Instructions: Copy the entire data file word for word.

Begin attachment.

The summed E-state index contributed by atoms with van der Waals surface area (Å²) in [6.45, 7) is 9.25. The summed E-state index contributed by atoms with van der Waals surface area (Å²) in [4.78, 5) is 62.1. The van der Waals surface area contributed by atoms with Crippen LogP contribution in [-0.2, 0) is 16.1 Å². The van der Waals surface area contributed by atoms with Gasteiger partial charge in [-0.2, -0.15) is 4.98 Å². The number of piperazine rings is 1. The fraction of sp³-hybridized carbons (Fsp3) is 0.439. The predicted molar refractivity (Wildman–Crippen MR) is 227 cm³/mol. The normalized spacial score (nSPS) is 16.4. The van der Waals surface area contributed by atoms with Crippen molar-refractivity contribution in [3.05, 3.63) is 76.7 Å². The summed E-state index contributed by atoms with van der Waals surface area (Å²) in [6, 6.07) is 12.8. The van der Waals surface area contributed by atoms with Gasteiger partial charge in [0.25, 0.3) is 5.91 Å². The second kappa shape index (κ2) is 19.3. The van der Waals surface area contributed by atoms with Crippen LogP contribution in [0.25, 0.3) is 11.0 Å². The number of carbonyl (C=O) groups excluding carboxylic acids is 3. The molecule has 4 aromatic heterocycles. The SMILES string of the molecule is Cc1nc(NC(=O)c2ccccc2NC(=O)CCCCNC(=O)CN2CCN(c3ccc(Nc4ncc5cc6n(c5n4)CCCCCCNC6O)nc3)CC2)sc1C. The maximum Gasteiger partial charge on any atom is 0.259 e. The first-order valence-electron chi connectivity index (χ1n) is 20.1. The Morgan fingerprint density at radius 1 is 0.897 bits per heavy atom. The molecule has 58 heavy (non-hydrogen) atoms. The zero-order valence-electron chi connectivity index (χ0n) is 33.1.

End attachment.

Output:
The summed E-state index contributed by atoms with van der Waals surface area (Å²) in [6.45, 7) is 9.25. The summed E-state index contributed by atoms with van der Waals surface area (Å²) in [4.78, 5) is 62.1. The van der Waals surface area contributed by atoms with Crippen LogP contribution in [-0.2, 0) is 16.1 Å². The van der Waals surface area contributed by atoms with Gasteiger partial charge in [-0.2, -0.15) is 4.98 Å². The number of piperazine rings is 1. The fraction of sp³-hybridized carbons (Fsp3) is 0.439. The predicted molar refractivity (Wildman–Crippen MR) is 227 cm³/mol. The normalized spacial score (nSPS) is 16.4. The van der Waals surface area contributed by atoms with Crippen molar-refractivity contribution in [3.05, 3.63) is 76.7 Å². The summed E-state index contributed by atoms with van der Waals surface area (Å²) in [6, 6.07) is 12.8. The van der Waals surface area contributed by atoms with Gasteiger partial charge in [0.25, 0.3) is 5.91 Å². The second kappa shape index (κ2) is 19.3. The van der Waals surface area contributed by atoms with Crippen LogP contribution in [0.25, 0.3) is 11.0 Å². The number of carbonyl (C=O) groups excluding carboxylic acids is 3. The molecule has 4 aromatic heterocycles. The SMILES string of the molecule is Cc1nc(NC(=O)c2ccccc2NC(=O)CCCCNC(=O)CN2CCN(c3ccc(Nc4ncc5cc6n(c5n4)CCCCCCNC6O)nc3)CC2)sc1C. The maximum Gasteiger partial charge on any atom is 0.259 e. The first-order valence-electron chi connectivity index (χ1n) is 20.1. The Morgan fingerprint density at radius 1 is 0.897 bits per heavy atom. The molecule has 58 heavy (non-hydrogen) atoms. The zero-order valence-electron chi connectivity index (χ0n) is 33.1.